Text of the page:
Combatting PFAS Contamination with Surface Active Foam Fractionation Technology


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In the realm of environmental concerns, few issues loom as ominously as the pervasive threat of PFAS contamination. Per- and polyfluoroalkyl substances – or PFAS –  have stealthily infiltrated our everyday lives, present in products ranging from non-stick cookware to firefighting foams.

These chemicals were first synthesized in the late 1930s, and their large-scale commercialization began soon afterward. However, it wasn’t until the 1990s that new research started revealing the potential health and environmental risks of these forever chemicals. 

Last year, it was found that beyond their link to cancer development, PFAS chemicals could also contribute to cancer metastasis. In other words, the chemicals can spur the cancer cells inside our bodies into action, resulting in cancer cell migration.

The persistence of PFAS chemicals has sparked a global call to arms for innovative solutions. Join us as we explore the solutions that have emerged to respond to this crisis in recent years.

PFAS Contamination – Everyday Products Contributing to It

PFAS contamination, a pervasive environmental issue, stems from the presence of PFAS  chemicals in our surroundings. The durability of these man-made chemicals, while beneficial for product longevity, spells trouble for the environment. They simply don’t break down, earning them the moniker “forever chemicals.”

The implications of PFAS contamination deeply impact both human health and the environment. Exposure to PFAS links to a raft of health issues. 

Cancer stands out as a significant risk, with certain PFAS types increasing the incidence of kidney and testicular cancer. These chemicals disrupt our hormonal balance, interfering with our endocrine systems and affecting our reproductive health.

Our immune system also suffers; PFAS exposure weakens it, reducing the effectiveness of vaccines and increasing susceptibility to infections. Since PFAS can hinder fetal growth and development, pregnant women and young children are particularly vulnerable to their contamination.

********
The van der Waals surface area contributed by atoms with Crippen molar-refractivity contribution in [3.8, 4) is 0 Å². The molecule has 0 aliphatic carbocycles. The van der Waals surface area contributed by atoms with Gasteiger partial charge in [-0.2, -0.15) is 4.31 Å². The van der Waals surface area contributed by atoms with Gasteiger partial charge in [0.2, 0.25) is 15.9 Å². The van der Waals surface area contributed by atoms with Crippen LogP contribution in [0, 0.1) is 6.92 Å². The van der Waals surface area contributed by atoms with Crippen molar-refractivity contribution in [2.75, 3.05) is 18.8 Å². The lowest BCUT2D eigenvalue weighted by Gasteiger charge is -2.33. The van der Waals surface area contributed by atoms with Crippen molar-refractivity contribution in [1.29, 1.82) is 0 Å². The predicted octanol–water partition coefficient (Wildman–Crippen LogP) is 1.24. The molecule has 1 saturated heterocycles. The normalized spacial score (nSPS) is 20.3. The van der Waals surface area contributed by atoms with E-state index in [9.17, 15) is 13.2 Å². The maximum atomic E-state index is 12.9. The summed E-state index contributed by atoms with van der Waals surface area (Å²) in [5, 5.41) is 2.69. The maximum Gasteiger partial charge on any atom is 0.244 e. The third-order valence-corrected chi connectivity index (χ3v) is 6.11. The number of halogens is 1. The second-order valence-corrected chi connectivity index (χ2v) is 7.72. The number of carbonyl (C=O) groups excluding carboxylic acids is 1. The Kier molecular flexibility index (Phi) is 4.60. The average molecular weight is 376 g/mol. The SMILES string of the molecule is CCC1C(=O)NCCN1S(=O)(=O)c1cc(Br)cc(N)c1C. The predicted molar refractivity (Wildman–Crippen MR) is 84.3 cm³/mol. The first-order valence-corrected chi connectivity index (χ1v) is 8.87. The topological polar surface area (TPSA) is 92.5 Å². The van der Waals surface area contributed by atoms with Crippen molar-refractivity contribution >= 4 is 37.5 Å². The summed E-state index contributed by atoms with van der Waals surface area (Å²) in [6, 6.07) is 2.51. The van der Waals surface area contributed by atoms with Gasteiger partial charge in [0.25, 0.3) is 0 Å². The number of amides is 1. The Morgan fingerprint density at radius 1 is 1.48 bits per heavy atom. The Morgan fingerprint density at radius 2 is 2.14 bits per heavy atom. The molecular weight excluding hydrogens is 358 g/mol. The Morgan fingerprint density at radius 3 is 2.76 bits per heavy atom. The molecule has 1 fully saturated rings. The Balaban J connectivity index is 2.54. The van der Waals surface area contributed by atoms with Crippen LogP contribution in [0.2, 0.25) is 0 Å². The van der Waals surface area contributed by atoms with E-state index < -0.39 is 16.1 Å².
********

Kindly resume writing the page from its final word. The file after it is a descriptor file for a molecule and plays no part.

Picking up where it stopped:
On the environmental front, PFAS contamination is equally alarming. These persistent chemicals accumulate in the tissues of animals, causing bioaccumulation and biomagnification in the food chain. This process harms individual species and threatens entire ecosystems, reducing biodiversity and disrupting natural processes. 

As PFAS infiltrate soil, water, and wildlife, they create a grim picture of environmental degradation that demands urgent attention and innovative solutions. 

Despite all of their cons, these forever chemicals have become ingrained in our daily lifestyle. A number of products that we use on a daily basis – some even necessary for our survival – contain PFAS. 

Non-stick Cookware

Non-stick cookware has revolutionized cooking by making it easier to prepare meals without the hassle of food sticking to the surface. However, hassle-free food doesn’t necessarily have to be safe. 

These coatings contain PFAS, which provide the non-stick properties that chefs and home cooks appreciate. However, this convenience comes at a cost. When non-stick cookware is heated to high temperatures, PFAS can break down and release toxic fumes.

While the threat of PFOA was removed from Teflon-based cookware in 2013, more research is needed to understand the extent of PFAS’s presence in them. Unless we reach an absolute conclusion about non-stick cookware’s safety, it’s best to minimize their usage in our kitchens.  

Water-resistant Clothing

From rain jackets to upholstery, water-repellent fabrics are integral to our daily lives. They protect us against the rain and snow, extending the life of our belongings. These fabrics owe their water-resistant properties to PFAS treatments, which create a barrier that prevents water and stains from penetrating the material.

However, the same properties that make these fabrics so effective also make PFAS a persistent environmental contaminant. When washed, these fabrics can shed tiny PFAS-laden particles that enter waterways and ultimately accumulate in the environment. 

Food Packaging Materials

Who doesn’t enjoy the convenience of fast food and ready-to-eat meals? The grease-resistant packaging of these items uses PFAS, ensuring the food remains appetizing and the packaging intact.